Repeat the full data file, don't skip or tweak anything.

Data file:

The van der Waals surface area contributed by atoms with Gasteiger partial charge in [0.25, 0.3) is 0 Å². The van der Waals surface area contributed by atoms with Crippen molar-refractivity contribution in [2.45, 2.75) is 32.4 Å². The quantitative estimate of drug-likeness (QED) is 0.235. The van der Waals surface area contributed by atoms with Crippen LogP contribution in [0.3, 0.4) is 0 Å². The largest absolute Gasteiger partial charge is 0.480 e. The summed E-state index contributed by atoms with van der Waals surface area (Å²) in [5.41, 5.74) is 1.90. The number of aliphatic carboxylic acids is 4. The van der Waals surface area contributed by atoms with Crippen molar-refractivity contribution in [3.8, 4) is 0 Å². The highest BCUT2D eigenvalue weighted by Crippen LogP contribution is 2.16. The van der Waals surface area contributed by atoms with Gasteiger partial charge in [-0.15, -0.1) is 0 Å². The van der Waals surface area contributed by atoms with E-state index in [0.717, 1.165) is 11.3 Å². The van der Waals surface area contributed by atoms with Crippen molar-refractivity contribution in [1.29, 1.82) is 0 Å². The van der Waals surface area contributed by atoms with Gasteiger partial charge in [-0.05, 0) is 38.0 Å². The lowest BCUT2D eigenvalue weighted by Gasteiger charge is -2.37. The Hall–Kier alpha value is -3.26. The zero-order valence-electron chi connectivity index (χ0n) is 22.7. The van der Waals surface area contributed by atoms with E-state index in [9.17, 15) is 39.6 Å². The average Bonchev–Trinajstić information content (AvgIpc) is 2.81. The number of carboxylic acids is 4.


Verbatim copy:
The van der Waals surface area contributed by atoms with Gasteiger partial charge in [0.25, 0.3) is 0 Å². The van der Waals surface area contributed by atoms with Crippen molar-refractivity contribution in [2.45, 2.75) is 32.4 Å². The quantitative estimate of drug-likeness (QED) is 0.235. The van der Waals surface area contributed by atoms with Crippen LogP contribution in [0.3, 0.4) is 0 Å². The largest absolute Gasteiger partial charge is 0.480 e. The summed E-state index contributed by atoms with van der Waals surface area (Å²) in [5.41, 5.74) is 1.90. The number of aliphatic carboxylic acids is 4. The van der Waals surface area contributed by atoms with Crippen molar-refractivity contribution in [3.8, 4) is 0 Å². The highest BCUT2D eigenvalue weighted by Crippen LogP contribution is 2.16. The van der Waals surface area contributed by atoms with Gasteiger partial charge in [-0.15, -0.1) is 0 Å². The van der Waals surface area contributed by atoms with E-state index in [0.717, 1.165) is 11.3 Å². The van der Waals surface area contributed by atoms with Crippen molar-refractivity contribution in [1.29, 1.82) is 0 Å². The van der Waals surface area contributed by atoms with Gasteiger partial charge in [-0.05, 0) is 38.0 Å². The lowest BCUT2D eigenvalue weighted by Gasteiger charge is -2.37. The Hall–Kier alpha value is -3.26. The zero-order valence-electron chi connectivity index (χ0n) is 22.7. The van der Waals surface area contributed by atoms with E-state index in [9.17, 15) is 39.6 Å². The average Bonchev–Trinajstić information content (AvgIpc) is 2.81. The number of carboxylic acids is 4.